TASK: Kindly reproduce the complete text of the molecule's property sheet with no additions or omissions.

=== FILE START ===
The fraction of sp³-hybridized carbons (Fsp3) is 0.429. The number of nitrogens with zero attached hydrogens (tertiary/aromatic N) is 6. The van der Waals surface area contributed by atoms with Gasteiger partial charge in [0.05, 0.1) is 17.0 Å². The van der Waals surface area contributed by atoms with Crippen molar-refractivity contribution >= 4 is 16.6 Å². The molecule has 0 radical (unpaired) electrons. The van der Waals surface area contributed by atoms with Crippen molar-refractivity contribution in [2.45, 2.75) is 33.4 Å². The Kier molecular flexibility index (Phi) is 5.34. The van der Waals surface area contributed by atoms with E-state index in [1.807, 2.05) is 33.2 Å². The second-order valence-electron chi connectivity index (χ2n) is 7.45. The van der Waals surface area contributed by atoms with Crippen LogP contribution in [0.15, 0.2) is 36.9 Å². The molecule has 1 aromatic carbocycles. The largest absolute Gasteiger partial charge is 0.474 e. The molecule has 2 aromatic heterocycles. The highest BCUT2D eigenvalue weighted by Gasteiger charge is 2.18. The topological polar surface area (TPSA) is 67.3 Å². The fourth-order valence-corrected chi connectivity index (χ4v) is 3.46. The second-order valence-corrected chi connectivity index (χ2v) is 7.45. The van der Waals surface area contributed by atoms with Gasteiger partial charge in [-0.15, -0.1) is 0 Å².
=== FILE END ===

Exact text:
The fraction of sp³-hybridized carbons (Fsp3) is 0.429. The number of nitrogens with zero attached hydrogens (tertiary/aromatic N) is 6. The van der Waals surface area contributed by atoms with Gasteiger partial charge in [0.05, 0.1) is 17.0 Å². The van der Waals surface area contributed by atoms with Crippen molar-refractivity contribution >= 4 is 16.6 Å². The molecule has 0 radical (unpaired) electrons. The van der Waals surface area contributed by atoms with Crippen molar-refractivity contribution in [2.45, 2.75) is 33.4 Å². The Kier molecular flexibility index (Phi) is 5.34. The van der Waals surface area contributed by atoms with E-state index in [1.807, 2.05) is 33.2 Å². The second-order valence-electron chi connectivity index (χ2n) is 7.45. The van der Waals surface area contributed by atoms with Crippen LogP contribution in [0.15, 0.2) is 36.9 Å². The molecule has 1 aromatic carbocycles. The largest absolute Gasteiger partial charge is 0.474 e. The molecule has 2 aromatic heterocycles. The highest BCUT2D eigenvalue weighted by Gasteiger charge is 2.18. The topological polar surface area (TPSA) is 67.3 Å². The fourth-order valence-corrected chi connectivity index (χ4v) is 3.46. The second-order valence-corrected chi connectivity index (χ2v) is 7.45. The van der Waals surface area contributed by atoms with Gasteiger partial charge in [-0.15, -0.1) is 0 Å².